You know when people sometimes say “I hate to say I told ya so …”?

Yeah, I’m not that kind of guy.

Never have been, never will be. If we disagree and I turn out to be correct, chances are very good that you’ll be hearing about it from me. Over and over.

And I said all along that the Red Sox would extend Rafael Devers before the start of this season. I’ve said it on Bleacher Brawls podcasts and YouTube videos dating back to early 2022, and I invite you to check out the archives if you doubt me. 

I even placed my support of this franchise’s strategy on the line, declaring that I would no longer support this direction if Chaim Bloom and Fenway Sports Group did not sign their 26-year-old offensive centerpiece.

Of course, they signed him. There was no conceivable reason not to lock Devers up and make him the focal point of the offense moving forward. You’d have to be crazy to think that the Boston Red Sox would risk letting a player of this caliber hit free agency during a time when they have no dead money on the payroll, a handful of young talented players on the team ready to be impactful contributors, and a group of promising prospects ready to hit the majors over the next couple years.

I knew they’d sign him, yet many Red Sox fans not only doubted that a deal would get done and considered Raffy as good as gone. 

The reasons that a not-so-small portion of the fanbase gave for dismissing the possibility of the Red Sox locking up Devers ranged from the strange to the downright comedic.

Bloom and the Red Sox refuse to re-sign home grown players that won’t give them a hometown discount!

Henry and Werner are cutting overhead in preparation to sell the team!

Bloom will never pay anybody a deal at the top of the market!

Devers will not stand for the Red Sox not paying whatever it takes to re-sign Xander Bogaerts. Letting Raffy’s friend go was a slap in the face, he’s done in Boston!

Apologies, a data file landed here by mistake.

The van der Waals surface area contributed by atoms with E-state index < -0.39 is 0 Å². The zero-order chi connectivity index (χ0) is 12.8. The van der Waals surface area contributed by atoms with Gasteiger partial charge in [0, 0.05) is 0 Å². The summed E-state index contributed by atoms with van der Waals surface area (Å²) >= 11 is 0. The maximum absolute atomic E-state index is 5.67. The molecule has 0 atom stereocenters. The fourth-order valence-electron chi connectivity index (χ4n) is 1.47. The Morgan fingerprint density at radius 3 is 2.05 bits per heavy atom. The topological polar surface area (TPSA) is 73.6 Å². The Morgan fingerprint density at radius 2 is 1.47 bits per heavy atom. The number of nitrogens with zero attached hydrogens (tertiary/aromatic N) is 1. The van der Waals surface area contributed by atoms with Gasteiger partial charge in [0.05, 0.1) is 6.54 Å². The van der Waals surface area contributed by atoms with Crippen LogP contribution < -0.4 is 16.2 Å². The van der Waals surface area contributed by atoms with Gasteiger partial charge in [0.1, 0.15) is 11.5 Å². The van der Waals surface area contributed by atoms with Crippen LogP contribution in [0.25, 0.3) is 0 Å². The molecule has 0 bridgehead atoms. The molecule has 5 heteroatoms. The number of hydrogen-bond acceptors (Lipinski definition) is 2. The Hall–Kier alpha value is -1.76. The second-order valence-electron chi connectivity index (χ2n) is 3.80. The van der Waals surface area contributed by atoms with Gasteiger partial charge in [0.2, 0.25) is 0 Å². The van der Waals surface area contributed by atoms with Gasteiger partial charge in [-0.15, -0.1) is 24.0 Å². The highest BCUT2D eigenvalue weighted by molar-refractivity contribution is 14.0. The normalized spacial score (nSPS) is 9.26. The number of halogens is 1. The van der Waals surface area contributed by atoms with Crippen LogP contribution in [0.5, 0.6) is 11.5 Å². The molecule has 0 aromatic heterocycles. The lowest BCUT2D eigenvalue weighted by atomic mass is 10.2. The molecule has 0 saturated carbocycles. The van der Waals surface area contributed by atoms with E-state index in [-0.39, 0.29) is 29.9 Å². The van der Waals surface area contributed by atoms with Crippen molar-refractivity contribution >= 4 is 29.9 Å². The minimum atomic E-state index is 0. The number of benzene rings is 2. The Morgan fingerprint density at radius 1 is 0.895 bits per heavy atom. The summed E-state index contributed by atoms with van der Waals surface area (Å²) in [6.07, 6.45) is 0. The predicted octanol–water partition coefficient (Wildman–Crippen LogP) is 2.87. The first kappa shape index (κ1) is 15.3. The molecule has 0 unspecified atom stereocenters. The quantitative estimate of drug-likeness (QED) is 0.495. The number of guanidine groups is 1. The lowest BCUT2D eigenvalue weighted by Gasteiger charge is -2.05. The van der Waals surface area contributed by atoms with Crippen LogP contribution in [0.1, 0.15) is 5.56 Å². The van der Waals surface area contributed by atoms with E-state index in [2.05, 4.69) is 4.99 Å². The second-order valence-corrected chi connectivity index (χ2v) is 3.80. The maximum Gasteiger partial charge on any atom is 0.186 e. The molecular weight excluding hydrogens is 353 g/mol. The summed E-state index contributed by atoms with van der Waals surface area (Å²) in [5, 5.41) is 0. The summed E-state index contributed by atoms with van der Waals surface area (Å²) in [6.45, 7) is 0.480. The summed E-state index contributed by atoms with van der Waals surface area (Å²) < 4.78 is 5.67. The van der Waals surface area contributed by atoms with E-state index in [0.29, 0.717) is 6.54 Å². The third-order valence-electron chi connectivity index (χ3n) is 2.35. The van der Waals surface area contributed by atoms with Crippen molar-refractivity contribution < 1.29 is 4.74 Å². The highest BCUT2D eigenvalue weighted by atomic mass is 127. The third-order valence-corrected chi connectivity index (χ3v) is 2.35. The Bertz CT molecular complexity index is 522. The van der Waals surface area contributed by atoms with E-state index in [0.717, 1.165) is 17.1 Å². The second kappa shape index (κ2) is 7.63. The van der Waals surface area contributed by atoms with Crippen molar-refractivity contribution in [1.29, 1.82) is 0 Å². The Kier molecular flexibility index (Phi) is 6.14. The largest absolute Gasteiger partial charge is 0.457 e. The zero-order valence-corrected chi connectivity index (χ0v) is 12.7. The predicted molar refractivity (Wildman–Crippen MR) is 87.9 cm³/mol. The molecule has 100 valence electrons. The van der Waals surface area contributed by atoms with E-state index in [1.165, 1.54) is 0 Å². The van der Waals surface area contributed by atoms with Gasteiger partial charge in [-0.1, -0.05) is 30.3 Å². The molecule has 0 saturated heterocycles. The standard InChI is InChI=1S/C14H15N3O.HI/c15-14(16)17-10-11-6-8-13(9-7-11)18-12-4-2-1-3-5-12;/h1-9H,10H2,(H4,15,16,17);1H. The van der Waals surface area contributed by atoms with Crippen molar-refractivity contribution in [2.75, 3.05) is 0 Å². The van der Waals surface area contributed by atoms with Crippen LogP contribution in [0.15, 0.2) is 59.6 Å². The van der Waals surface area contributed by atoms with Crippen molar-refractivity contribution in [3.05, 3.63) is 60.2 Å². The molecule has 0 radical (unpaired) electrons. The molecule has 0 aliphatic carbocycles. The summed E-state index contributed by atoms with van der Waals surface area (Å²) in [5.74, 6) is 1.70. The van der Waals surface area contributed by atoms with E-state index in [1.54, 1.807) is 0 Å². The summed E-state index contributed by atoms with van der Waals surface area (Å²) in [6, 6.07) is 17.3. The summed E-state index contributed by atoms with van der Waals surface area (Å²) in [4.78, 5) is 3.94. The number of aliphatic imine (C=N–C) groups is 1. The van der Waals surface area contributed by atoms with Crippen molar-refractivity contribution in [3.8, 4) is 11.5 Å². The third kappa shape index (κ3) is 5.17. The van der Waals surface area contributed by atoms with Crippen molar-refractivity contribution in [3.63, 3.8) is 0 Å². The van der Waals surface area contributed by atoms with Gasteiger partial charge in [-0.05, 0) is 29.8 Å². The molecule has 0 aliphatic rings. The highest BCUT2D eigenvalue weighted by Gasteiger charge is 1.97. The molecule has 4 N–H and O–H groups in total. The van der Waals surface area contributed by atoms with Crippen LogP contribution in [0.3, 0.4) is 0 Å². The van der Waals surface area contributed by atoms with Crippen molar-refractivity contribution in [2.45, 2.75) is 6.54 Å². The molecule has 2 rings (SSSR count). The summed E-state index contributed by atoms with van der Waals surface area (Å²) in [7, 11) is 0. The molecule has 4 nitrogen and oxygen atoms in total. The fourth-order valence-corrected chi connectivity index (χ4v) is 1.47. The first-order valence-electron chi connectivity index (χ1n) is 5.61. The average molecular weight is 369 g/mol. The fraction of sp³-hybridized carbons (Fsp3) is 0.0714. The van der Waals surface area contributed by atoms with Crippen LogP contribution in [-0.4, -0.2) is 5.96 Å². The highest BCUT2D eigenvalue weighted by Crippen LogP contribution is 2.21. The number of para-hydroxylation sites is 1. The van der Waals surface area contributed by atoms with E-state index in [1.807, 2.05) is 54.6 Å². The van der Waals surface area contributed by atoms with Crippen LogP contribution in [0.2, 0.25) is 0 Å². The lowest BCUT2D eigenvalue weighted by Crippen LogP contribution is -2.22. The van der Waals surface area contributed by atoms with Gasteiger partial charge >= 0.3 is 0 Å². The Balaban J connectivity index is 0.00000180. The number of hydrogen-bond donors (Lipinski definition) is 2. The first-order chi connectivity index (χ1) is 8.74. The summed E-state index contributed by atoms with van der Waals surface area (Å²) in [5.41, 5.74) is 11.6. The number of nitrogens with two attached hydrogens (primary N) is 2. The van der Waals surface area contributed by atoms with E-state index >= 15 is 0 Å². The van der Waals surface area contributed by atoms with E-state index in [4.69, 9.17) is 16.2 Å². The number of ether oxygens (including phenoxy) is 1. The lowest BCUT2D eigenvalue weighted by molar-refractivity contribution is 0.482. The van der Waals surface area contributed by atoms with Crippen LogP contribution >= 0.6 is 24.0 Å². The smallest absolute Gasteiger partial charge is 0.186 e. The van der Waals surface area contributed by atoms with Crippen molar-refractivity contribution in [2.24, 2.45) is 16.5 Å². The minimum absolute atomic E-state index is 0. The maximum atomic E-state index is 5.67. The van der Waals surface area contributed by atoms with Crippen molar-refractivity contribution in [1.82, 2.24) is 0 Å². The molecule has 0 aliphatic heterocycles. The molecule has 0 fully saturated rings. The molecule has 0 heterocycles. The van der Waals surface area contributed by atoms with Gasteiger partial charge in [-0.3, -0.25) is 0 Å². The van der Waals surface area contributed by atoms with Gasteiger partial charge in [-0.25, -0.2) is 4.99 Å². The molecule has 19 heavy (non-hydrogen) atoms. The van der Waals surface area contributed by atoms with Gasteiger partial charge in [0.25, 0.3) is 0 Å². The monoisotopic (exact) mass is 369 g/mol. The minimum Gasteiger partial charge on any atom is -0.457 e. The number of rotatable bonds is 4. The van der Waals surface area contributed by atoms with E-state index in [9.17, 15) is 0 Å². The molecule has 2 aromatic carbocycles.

And yet, despite all that, a long-term deal was somehow completed. 

Wow. It’s almost like the Boston Red Sox have a coordinated philosophy toward building a young team bereft of potentially crippling contracts that could hamper their financial flexibility down the road. It’s almost as if Rafael Devers is a grown man that wants to make the most sensible business decision for himself and genuinely enjoys playing for the Red Sox.

Told ya so.

Now the Red Sox know who they will be building their offense around for the next decade. I wrote a couple weeks ago that, without Devers, this Red Sox lineup is a group of side dishes without an entrée. By signing Rafael Devers to an 11 year $331 million extension, the Sox have procured a big ol’ slab of prime rib in the middle of the order to water the mouths of Red Sox fans for the foreseeable future. And when you look at the trimmings that surround him, the meal prep looks a lot tastier now than it did a week ago.

This season’s dinner special comes with a side of contact hitters like Justin Turner and Alex Verdugo, who will consistently put the ball in play and should benefit a great deal from Major League Baseball’s crackdown on defensive shifts. Less strikeouts and no overloaded sides of the field should result in a drastic league-wide surge in singles, which should help this Red Sox team more than most. Boston has whiffed as much as just about any team in baseball for the past couple seasons. Removing hardcore hackers like JD Martinez and Bobby Dalbec from the lineup and replacing them with a few guys who rarely punch out, especially during a time where the handcuffs have been placed on defenses, gives this team a far tastier aroma out of the gate.

If contact hitters like Turner and Verdugo are the mashed potatoes and mixed veggies of this meal, Masataka Yoshida and his career .419 OBP in Japan is the house salad that will whet our whistle. He walked 82 times while striking out 42 times in his last season in Japan. While the pitchers in the Nippon Professional Baseball Organization are not as good as MLB hurlers, that type of strike zone awareness does not vanish over the course of a trans-continental plane ride. Yoshida’s OBP was an astonishing .449 in 2022. Even if that drops by .100 points in his MLB rookie year, he will reach base enough to ensure that Devers will bat with more people on base than he had last season.